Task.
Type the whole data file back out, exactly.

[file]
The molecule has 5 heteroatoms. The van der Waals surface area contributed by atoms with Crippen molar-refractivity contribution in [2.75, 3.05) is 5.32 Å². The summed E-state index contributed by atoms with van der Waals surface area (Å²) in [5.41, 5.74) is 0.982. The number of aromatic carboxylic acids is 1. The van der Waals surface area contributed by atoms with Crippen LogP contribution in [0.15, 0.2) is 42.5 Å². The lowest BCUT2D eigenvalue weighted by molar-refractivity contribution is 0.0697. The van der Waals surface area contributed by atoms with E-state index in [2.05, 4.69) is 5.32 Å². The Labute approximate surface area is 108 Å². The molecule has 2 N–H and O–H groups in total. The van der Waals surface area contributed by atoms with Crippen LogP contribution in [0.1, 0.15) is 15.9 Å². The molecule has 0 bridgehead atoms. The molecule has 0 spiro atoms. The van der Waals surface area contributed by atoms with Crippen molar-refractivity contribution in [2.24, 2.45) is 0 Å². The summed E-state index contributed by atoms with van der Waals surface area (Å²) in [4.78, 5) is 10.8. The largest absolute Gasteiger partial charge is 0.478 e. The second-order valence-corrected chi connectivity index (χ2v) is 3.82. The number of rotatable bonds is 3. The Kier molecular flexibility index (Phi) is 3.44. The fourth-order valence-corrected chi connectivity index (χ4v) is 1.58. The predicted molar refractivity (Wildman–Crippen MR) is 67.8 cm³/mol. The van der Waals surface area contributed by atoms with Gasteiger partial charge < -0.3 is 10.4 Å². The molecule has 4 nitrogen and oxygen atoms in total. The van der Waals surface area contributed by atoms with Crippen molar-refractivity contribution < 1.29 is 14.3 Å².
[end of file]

The molecule has 5 heteroatoms. The van der Waals surface area contributed by atoms with Crippen molar-refractivity contribution in [2.75, 3.05) is 5.32 Å². The summed E-state index contributed by atoms with van der Waals surface area (Å²) in [5.41, 5.74) is 0.982. The number of aromatic carboxylic acids is 1. The van der Waals surface area contributed by atoms with Crippen LogP contribution in [0.15, 0.2) is 42.5 Å². The lowest BCUT2D eigenvalue weighted by molar-refractivity contribution is 0.0697. The van der Waals surface area contributed by atoms with E-state index in [2.05, 4.69) is 5.32 Å². The Labute approximate surface area is 108 Å². The molecule has 2 N–H and O–H groups in total. The van der Waals surface area contributed by atoms with Crippen LogP contribution in [0.1, 0.15) is 15.9 Å². The molecule has 0 bridgehead atoms. The molecule has 0 spiro atoms. The van der Waals surface area contributed by atoms with Crippen molar-refractivity contribution in [2.24, 2.45) is 0 Å². The summed E-state index contributed by atoms with van der Waals surface area (Å²) in [4.78, 5) is 10.8. The largest absolute Gasteiger partial charge is 0.478 e. The second-order valence-corrected chi connectivity index (χ2v) is 3.82. The number of rotatable bonds is 3. The Kier molecular flexibility index (Phi) is 3.44. The fourth-order valence-corrected chi connectivity index (χ4v) is 1.58. The predicted molar refractivity (Wildman–Crippen MR) is 67.8 cm³/mol. The van der Waals surface area contributed by atoms with Gasteiger partial charge < -0.3 is 10.4 Å². The molecule has 4 nitrogen and oxygen atoms in total. The van der Waals surface area contributed by atoms with Crippen molar-refractivity contribution < 1.29 is 14.3 Å².